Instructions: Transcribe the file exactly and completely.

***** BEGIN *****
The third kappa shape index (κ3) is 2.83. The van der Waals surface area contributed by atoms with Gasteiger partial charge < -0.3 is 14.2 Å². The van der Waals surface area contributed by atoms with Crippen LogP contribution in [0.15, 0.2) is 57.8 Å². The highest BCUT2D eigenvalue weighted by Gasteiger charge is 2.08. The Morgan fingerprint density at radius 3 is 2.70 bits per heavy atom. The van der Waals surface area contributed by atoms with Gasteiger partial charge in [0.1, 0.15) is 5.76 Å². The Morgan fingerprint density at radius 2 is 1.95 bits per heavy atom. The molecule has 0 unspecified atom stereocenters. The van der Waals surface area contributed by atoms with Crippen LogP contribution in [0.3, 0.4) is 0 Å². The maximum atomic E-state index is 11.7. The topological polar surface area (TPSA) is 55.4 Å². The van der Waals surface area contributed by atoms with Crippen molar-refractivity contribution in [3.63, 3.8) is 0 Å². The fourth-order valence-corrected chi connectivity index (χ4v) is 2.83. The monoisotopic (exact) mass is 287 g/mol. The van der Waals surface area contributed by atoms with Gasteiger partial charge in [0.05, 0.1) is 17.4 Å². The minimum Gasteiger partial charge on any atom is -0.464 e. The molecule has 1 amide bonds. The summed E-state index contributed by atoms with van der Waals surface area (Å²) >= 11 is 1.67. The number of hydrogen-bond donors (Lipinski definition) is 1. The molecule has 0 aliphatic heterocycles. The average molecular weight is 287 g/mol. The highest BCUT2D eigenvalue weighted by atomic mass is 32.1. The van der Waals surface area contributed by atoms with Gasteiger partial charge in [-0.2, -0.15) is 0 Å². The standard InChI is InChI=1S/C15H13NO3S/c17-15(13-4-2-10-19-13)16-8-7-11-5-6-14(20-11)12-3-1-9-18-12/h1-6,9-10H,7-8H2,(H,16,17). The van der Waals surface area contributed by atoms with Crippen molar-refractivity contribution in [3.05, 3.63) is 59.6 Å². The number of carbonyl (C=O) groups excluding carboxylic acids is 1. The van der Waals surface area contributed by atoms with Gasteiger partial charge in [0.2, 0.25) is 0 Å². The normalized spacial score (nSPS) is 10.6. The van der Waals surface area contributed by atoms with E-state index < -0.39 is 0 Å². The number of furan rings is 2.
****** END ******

The third kappa shape index (κ3) is 2.83. The van der Waals surface area contributed by atoms with Gasteiger partial charge < -0.3 is 14.2 Å². The van der Waals surface area contributed by atoms with Crippen LogP contribution in [0.15, 0.2) is 57.8 Å². The highest BCUT2D eigenvalue weighted by Gasteiger charge is 2.08. The Morgan fingerprint density at radius 3 is 2.70 bits per heavy atom. The van der Waals surface area contributed by atoms with Gasteiger partial charge in [0.1, 0.15) is 5.76 Å². The Morgan fingerprint density at radius 2 is 1.95 bits per heavy atom. The molecule has 0 unspecified atom stereocenters. The van der Waals surface area contributed by atoms with Crippen LogP contribution in [0.3, 0.4) is 0 Å². The maximum atomic E-state index is 11.7. The topological polar surface area (TPSA) is 55.4 Å². The van der Waals surface area contributed by atoms with Crippen molar-refractivity contribution in [3.63, 3.8) is 0 Å². The fourth-order valence-corrected chi connectivity index (χ4v) is 2.83. The monoisotopic (exact) mass is 287 g/mol. The van der Waals surface area contributed by atoms with Gasteiger partial charge in [0.05, 0.1) is 17.4 Å². The minimum Gasteiger partial charge on any atom is -0.464 e. The molecule has 1 amide bonds. The summed E-state index contributed by atoms with van der Waals surface area (Å²) >= 11 is 1.67. The number of hydrogen-bond donors (Lipinski definition) is 1. The molecule has 0 aliphatic heterocycles. The average molecular weight is 287 g/mol. The highest BCUT2D eigenvalue weighted by atomic mass is 32.1. The van der Waals surface area contributed by atoms with Gasteiger partial charge in [-0.2, -0.15) is 0 Å². The standard InChI is InChI=1S/C15H13NO3S/c17-15(13-4-2-10-19-13)16-8-7-11-5-6-14(20-11)12-3-1-9-18-12/h1-6,9-10H,7-8H2,(H,16,17). The van der Waals surface area contributed by atoms with Crippen molar-refractivity contribution in [3.05, 3.63) is 59.6 Å². The number of carbonyl (C=O) groups excluding carboxylic acids is 1. The van der Waals surface area contributed by atoms with Gasteiger partial charge in [0.2, 0.25) is 0 Å². The normalized spacial score (nSPS) is 10.6. The van der Waals surface area contributed by atoms with E-state index < -0.39 is 0 Å². The number of furan rings is 2.